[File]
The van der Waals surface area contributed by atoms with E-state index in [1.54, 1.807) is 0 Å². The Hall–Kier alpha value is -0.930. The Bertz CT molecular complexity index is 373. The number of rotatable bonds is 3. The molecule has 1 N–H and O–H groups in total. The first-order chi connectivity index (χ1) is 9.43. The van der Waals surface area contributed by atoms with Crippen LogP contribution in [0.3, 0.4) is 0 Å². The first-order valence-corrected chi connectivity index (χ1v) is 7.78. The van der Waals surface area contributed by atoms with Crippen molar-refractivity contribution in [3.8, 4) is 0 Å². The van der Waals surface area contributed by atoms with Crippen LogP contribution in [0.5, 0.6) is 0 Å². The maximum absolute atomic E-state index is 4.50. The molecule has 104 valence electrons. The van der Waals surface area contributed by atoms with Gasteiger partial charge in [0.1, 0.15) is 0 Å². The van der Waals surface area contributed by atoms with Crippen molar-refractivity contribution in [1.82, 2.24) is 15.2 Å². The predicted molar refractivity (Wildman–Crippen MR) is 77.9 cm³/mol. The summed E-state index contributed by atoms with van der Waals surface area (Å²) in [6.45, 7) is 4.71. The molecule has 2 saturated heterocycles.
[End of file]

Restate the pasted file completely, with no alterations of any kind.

The van der Waals surface area contributed by atoms with E-state index in [1.54, 1.807) is 0 Å². The Hall–Kier alpha value is -0.930. The Bertz CT molecular complexity index is 373. The number of rotatable bonds is 3. The molecule has 1 N–H and O–H groups in total. The first-order chi connectivity index (χ1) is 9.43. The van der Waals surface area contributed by atoms with Crippen LogP contribution in [0.3, 0.4) is 0 Å². The first-order valence-corrected chi connectivity index (χ1v) is 7.78. The van der Waals surface area contributed by atoms with Crippen molar-refractivity contribution in [3.8, 4) is 0 Å². The van der Waals surface area contributed by atoms with Crippen LogP contribution in [0.5, 0.6) is 0 Å². The maximum absolute atomic E-state index is 4.50. The molecule has 104 valence electrons. The van der Waals surface area contributed by atoms with Gasteiger partial charge in [0.1, 0.15) is 0 Å². The van der Waals surface area contributed by atoms with Crippen molar-refractivity contribution in [1.82, 2.24) is 15.2 Å². The predicted molar refractivity (Wildman–Crippen MR) is 77.9 cm³/mol. The summed E-state index contributed by atoms with van der Waals surface area (Å²) in [6.45, 7) is 4.71. The molecule has 2 saturated heterocycles.